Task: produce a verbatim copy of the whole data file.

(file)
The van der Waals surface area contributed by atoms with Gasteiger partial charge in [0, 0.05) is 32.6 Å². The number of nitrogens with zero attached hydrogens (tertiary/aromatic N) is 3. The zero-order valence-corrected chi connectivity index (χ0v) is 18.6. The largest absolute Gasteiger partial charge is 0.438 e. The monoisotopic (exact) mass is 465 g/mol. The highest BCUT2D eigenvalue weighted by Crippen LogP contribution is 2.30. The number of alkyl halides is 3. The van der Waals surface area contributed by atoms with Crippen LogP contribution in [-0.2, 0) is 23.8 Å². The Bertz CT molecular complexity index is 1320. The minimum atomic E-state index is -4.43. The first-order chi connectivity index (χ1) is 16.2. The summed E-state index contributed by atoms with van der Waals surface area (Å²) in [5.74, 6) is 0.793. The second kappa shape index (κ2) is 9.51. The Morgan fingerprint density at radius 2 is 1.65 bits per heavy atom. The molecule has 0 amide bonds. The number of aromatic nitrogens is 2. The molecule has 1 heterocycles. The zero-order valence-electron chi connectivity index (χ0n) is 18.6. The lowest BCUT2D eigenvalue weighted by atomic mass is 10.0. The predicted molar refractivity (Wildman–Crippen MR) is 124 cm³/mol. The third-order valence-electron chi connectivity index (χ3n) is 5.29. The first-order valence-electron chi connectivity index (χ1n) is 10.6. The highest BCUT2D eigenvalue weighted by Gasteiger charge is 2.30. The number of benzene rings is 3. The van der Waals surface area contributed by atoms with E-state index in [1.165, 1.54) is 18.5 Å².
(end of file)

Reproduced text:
The van der Waals surface area contributed by atoms with Gasteiger partial charge in [0, 0.05) is 32.6 Å². The number of nitrogens with zero attached hydrogens (tertiary/aromatic N) is 3. The zero-order valence-corrected chi connectivity index (χ0v) is 18.6. The largest absolute Gasteiger partial charge is 0.438 e. The monoisotopic (exact) mass is 465 g/mol. The highest BCUT2D eigenvalue weighted by Crippen LogP contribution is 2.30. The number of alkyl halides is 3. The van der Waals surface area contributed by atoms with Crippen LogP contribution in [-0.2, 0) is 23.8 Å². The Bertz CT molecular complexity index is 1320. The minimum atomic E-state index is -4.43. The first-order chi connectivity index (χ1) is 16.2. The summed E-state index contributed by atoms with van der Waals surface area (Å²) in [5.74, 6) is 0.793. The second kappa shape index (κ2) is 9.51. The Morgan fingerprint density at radius 2 is 1.65 bits per heavy atom. The molecule has 0 amide bonds. The number of aromatic nitrogens is 2. The molecule has 1 heterocycles. The zero-order valence-electron chi connectivity index (χ0n) is 18.6. The lowest BCUT2D eigenvalue weighted by atomic mass is 10.0. The predicted molar refractivity (Wildman–Crippen MR) is 124 cm³/mol. The third-order valence-electron chi connectivity index (χ3n) is 5.29. The first-order valence-electron chi connectivity index (χ1n) is 10.6. The highest BCUT2D eigenvalue weighted by Gasteiger charge is 2.30. The number of benzene rings is 3. The van der Waals surface area contributed by atoms with E-state index in [1.165, 1.54) is 18.5 Å².